In other cases, plasticity in dispersal-related phenotypes can increase potential dispersal to suitable habitats, accommodating climate-driven change in the spatial arrangement of critical habitat. For example, plasticity in navigational behaviours or other habitat-related traits can drive sudden shifts in the spatial distribution of individuals in response to climate change (Møller et al., 2006) (Table 2, 1.2.a). Climate change has already affected the size or location of suitable breeding or settlement habitat, causing increases in dispersal for some birds and insects (Thomas et al., 2001; Hughes et al., 2003; Møller et al., 2006). In summary, direct effects of climate change on phenotypes, navigational behaviour or habitat-finding traits may alter the rate or success of dispersal (Table 2, 1.2). Simply knowing when this occurs, and whether this effect is positive or negative for a certain taxon or in a certain environment, would represent a major advance in our ability to project possible responses to climate change.

Hypotheses for how systematic change in processes determines long-term persistence (Table 2, 2)

Ecological and evolutionary theories provide criteria and conditions for species persistence (Table 1). However, theory has focused less on how small changes in the rates of the underlying processes (adaptation, dispersal, etc.) lead to changes in long-term species persistence (Fig. 1b). In many cases, it may be possible for theoretical predictions of responses to climate change to incorporate changes in the rates of processes (e.g. dispersal) even with imperfect information on the absolute rates of processes themselves. Information on the constraints (Table 1) on the rate and magnitude of change can be combined with theories that quantitatively relate abiotic change to the rates of ecological and evolutionary processes (Fig. 1b) to provide simple directional predictions or constrain uncertainty about a climate-induced change in a critical process. Even simplified, coarse approaches that provide predictions for the directionality of change (if not precise estimates of the magnitude) would substantially enhance the quality of forecast effects of climate change (Clark et al., 2001; Helmuth et al., 2006). Hypotheses for how abiotic conditions alter processes then need to be paired with hypotheses for how changes in processes affect persistence (Table 2), and we identify several such hypotheses here.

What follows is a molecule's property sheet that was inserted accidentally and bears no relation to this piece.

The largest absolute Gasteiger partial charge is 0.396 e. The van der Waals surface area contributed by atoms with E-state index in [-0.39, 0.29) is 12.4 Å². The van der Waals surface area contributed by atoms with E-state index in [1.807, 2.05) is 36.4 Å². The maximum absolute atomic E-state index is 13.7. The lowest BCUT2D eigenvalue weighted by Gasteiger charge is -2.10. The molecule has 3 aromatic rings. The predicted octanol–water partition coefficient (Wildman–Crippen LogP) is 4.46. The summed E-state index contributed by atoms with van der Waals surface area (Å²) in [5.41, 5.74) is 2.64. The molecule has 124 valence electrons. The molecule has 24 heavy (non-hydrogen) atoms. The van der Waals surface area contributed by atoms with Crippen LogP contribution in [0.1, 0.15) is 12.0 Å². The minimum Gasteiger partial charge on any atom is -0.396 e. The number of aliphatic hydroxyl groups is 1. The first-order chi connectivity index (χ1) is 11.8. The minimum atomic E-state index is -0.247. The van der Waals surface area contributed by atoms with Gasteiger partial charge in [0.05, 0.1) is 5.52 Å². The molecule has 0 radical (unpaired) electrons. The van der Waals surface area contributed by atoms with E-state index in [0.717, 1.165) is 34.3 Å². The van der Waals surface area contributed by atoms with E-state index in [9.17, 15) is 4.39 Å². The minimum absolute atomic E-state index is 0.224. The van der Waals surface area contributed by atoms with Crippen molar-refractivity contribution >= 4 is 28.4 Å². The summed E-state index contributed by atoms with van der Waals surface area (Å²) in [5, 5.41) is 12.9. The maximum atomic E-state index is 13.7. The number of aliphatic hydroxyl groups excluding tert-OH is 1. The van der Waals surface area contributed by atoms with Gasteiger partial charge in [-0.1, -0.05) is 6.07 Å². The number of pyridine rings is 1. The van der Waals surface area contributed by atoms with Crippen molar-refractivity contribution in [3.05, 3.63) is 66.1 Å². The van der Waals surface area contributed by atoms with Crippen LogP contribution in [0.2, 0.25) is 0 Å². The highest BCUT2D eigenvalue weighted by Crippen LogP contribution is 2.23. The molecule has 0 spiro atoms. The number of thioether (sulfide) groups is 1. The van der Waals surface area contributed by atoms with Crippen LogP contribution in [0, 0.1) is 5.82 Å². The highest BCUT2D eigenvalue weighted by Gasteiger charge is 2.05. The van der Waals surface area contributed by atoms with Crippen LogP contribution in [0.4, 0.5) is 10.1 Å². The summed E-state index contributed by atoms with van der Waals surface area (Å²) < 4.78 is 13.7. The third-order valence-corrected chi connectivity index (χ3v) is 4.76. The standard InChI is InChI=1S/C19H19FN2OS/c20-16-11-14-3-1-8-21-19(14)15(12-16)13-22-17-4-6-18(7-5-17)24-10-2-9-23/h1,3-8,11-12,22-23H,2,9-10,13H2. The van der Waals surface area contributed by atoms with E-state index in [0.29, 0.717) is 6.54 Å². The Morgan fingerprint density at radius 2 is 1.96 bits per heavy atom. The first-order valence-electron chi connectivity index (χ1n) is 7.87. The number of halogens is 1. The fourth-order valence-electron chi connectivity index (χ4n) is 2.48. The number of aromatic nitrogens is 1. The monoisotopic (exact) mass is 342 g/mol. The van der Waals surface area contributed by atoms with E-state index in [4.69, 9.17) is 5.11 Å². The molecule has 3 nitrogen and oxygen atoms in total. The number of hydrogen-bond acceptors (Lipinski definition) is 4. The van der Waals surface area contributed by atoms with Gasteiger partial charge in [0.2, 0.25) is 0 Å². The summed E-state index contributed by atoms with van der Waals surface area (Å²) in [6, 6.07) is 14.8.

Rapid population growth in a changing environment facilitates adaptation (Table 2, 2.1)

Population growth rate is one key determinant of whether a population successfully adapts or becomes extinct in response to natural selection. When changing climate conditions cause differential survival and natural selection, maladapted individuals either die or fail to reproduce as successfully as their conspecifics. This cost of selection causes rates of population growth to decline, even as the population may be adapting to its new conditions. For example, body and bill size in Galapagos finches (Geospiza fortis) evolves quickly in response to drought. Measurable adaptation between different years, however, was accompanied by an 85% decline in population size and a negative population growth rate (Grant & Grant, 1995). This cost of selection can also affect long-term persistence, even when adaptation does occur, by interacting synergistically with other effects of climate change that reduce abundance, such as reduced availability of habitat, food and mutualist species. Consequently, rapid evolution interacts strongly with ecological processes, creating a race between adaptation and extinction (Stockwell et al., 2003). Organisms with the capacity to evolve more quickly, such as those with short generation times, high reproductive rates or both, will suffer a reduced growth rate for less time, and will therefore be more likely to survive the costs of selection. To date, most examples of adaptation to climate change involve species with short generation times, including mosquitoes, fruit flies and small mammals (Bradshaw & Holzapfel, 2006).

For some populations, the cumulative effects of extreme events and gradual environmental change occurring with climate change may decide the race between evolution and extinction. Extreme events might cause high mortality and selection, but the potential for a population to persist through adaptation depends on whether ongoing environmental change allows rapid population growth (Table 2, 2.1).

Effects of climate change on dispersal can influence adaptation (Table 2, 2.2)